Berger had seen this act before. In practice, Maurice Trintignant would prove to be fastest and would take the pole with a lap time of two minutes and nine seconds. Eight-tenths of a second would be the difference between Trintignant's and Behra's time in his Gordini T16. The final position on the front row would end up going to Mike Hawthorn and his Ferrari. Hawthorn's best time would end up being a second and a half off of Trintignant's pace in practice.
Once again, Berger would be starting a race from the wrong end of the starting grid. In practice, Berger's best effort would come to be two minutes and twenty-three seconds. At over thirteen and a half seconds slower, Berger would start the race from 12th on the grid, which meant he started the race from the fifth row of the grid.
Alan Brown would not start the race. This meant 14 cars would take to the circuit for 95 laps. There would be trouble right at the start of the race when Jean Behra and Mike Hawthorn would be disqualified for receiving push starts after the two drivers ran into trouble. This flurry of events would allow Trintignant to escape with the lead.
Jose Froilan Gonzalez would do his best to track down his teammate but his race would come to an end after just 16 laps when his engine let go in the Ferrari 553. Andre Pilette was about the last of those that qualified in the first couple of rows but his race would come to an end with transmission problems.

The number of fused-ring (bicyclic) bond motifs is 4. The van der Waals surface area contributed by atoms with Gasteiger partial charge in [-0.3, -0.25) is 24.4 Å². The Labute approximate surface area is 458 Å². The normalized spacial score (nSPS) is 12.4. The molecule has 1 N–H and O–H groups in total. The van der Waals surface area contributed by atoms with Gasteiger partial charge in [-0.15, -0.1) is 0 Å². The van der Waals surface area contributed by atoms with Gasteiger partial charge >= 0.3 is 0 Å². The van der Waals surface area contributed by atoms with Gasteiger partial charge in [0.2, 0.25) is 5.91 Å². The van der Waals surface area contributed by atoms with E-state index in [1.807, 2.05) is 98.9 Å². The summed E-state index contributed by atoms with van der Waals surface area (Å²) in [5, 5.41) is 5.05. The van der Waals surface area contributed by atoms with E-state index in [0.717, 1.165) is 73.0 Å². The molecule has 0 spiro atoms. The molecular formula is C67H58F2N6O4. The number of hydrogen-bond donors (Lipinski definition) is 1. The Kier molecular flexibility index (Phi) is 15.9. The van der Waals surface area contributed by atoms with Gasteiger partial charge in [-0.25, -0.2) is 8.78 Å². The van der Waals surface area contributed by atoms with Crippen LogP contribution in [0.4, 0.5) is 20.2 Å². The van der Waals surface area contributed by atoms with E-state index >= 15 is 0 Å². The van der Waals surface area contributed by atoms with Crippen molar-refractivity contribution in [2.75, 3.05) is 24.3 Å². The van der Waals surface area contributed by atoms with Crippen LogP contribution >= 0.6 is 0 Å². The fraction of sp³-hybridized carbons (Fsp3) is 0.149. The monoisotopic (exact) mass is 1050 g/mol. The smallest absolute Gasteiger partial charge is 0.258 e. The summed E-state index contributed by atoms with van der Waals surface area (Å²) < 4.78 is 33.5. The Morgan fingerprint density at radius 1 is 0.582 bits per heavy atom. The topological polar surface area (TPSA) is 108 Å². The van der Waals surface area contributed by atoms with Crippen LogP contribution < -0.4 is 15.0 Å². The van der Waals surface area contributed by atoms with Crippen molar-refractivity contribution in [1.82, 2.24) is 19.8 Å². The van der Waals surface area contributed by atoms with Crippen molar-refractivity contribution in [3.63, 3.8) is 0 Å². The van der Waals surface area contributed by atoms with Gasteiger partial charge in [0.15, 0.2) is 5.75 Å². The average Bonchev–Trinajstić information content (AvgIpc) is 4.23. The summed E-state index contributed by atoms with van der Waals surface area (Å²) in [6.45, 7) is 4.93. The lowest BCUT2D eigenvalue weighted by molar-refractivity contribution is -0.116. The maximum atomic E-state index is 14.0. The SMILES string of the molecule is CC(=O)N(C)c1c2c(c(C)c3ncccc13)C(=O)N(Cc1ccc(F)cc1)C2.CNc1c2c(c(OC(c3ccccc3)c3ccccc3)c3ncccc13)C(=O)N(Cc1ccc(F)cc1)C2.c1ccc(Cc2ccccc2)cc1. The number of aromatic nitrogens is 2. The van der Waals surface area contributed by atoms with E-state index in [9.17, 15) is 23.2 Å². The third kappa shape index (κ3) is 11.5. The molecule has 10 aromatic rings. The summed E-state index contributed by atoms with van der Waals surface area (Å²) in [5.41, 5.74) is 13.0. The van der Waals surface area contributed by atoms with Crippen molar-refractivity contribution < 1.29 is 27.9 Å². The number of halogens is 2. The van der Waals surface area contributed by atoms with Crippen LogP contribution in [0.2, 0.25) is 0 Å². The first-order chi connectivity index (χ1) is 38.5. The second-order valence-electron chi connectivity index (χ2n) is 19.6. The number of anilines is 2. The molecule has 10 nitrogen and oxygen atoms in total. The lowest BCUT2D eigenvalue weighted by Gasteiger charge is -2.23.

All of the problems suffered by the front-runners allowed Trintignant to absolutely disappear with the lead of the race. It would also allow Berger to come up the running order after having started 12th.
Robert Manzon and Louis Rosier would both fade as the race wore on. Roy Salvadori had started the race from 9th place and was finding himself in 3rd place but was a few laps down. The closest to Trintignant would be Prince Bira. Bira had started the race from 8th place but would find himself in 2nd place after all of the attrition. While this was certainly incredible for Bira, there would be little hope of anything more as Trintignant would have him by a lap.
Amazingly, Berger would come up from starting 12th to find himself in 4th place behind Salvadori. If this was to be his last single-seater grand prix race, he certainly looked to be on course to go out in style.
Trintignant would have an incredibly dominant style throughout the 95 lap race. He would set the fastest lap of the race and would complete the victory by finishing the race with an average speed of over 82 mph. Prince Bira would come through to finish the race in 2nd place, albeit a lap down. Five laps would be the difference between Trintignant and Salvadori that would finish in 3rd.
Berger would put together an impressive performance in his final race. While he may not have been able to complete more than a few miles of either of his World Championship races, he would fight hard to finish on the same lap with Salvadori in 4th place. It was a very good way to go out. It certainly would be a highlight for Berger, and it would have been a highlight for a number of drivers for their careers.